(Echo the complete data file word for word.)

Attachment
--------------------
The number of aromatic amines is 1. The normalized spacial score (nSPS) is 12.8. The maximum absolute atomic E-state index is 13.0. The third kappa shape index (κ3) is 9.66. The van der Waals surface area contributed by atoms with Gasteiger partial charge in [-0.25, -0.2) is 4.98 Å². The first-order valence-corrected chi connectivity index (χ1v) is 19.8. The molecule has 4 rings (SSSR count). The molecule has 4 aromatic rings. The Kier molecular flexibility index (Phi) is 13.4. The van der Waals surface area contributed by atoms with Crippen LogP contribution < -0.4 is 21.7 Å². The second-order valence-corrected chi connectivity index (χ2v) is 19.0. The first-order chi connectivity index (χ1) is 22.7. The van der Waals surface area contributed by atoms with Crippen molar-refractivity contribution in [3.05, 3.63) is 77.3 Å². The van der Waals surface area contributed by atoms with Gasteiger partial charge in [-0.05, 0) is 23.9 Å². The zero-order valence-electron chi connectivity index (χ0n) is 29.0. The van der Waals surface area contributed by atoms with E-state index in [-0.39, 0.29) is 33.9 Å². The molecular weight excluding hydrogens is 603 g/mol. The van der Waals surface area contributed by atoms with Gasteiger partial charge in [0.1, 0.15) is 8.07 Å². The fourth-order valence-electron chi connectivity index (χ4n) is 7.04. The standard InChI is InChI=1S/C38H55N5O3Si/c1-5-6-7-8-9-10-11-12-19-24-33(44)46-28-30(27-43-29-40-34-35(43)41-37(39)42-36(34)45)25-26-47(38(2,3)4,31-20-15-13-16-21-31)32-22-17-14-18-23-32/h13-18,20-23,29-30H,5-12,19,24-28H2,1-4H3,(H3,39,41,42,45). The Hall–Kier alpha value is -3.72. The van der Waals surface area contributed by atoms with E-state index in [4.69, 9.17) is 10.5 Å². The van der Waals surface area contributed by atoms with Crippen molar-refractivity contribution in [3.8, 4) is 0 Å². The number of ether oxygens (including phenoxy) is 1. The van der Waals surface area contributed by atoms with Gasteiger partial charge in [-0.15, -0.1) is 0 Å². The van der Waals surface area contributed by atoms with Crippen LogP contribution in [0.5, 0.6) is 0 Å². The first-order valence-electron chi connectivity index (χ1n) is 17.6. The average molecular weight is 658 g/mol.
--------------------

The number of aromatic amines is 1. The normalized spacial score (nSPS) is 12.8. The maximum absolute atomic E-state index is 13.0. The third kappa shape index (κ3) is 9.66. The van der Waals surface area contributed by atoms with Gasteiger partial charge in [-0.25, -0.2) is 4.98 Å². The first-order valence-corrected chi connectivity index (χ1v) is 19.8. The molecule has 4 rings (SSSR count). The molecule has 4 aromatic rings. The Kier molecular flexibility index (Phi) is 13.4. The van der Waals surface area contributed by atoms with Crippen LogP contribution < -0.4 is 21.7 Å². The second-order valence-corrected chi connectivity index (χ2v) is 19.0. The first-order chi connectivity index (χ1) is 22.7. The van der Waals surface area contributed by atoms with Crippen molar-refractivity contribution in [3.05, 3.63) is 77.3 Å². The van der Waals surface area contributed by atoms with Gasteiger partial charge in [-0.05, 0) is 23.9 Å². The zero-order valence-electron chi connectivity index (χ0n) is 29.0. The van der Waals surface area contributed by atoms with E-state index in [-0.39, 0.29) is 33.9 Å². The molecular weight excluding hydrogens is 603 g/mol. The van der Waals surface area contributed by atoms with Gasteiger partial charge in [0.1, 0.15) is 8.07 Å². The fourth-order valence-electron chi connectivity index (χ4n) is 7.04. The standard InChI is InChI=1S/C38H55N5O3Si/c1-5-6-7-8-9-10-11-12-19-24-33(44)46-28-30(27-43-29-40-34-35(43)41-37(39)42-36(34)45)25-26-47(38(2,3)4,31-20-15-13-16-21-31)32-22-17-14-18-23-32/h13-18,20-23,29-30H,5-12,19,24-28H2,1-4H3,(H3,39,41,42,45). The Hall–Kier alpha value is -3.72. The van der Waals surface area contributed by atoms with E-state index in [4.69, 9.17) is 10.5 Å². The van der Waals surface area contributed by atoms with Crippen molar-refractivity contribution in [3.8, 4) is 0 Å². The number of ether oxygens (including phenoxy) is 1. The van der Waals surface area contributed by atoms with Gasteiger partial charge in [-0.15, -0.1) is 0 Å². The van der Waals surface area contributed by atoms with Crippen LogP contribution in [0.5, 0.6) is 0 Å². The first-order valence-electron chi connectivity index (χ1n) is 17.6. The average molecular weight is 658 g/mol.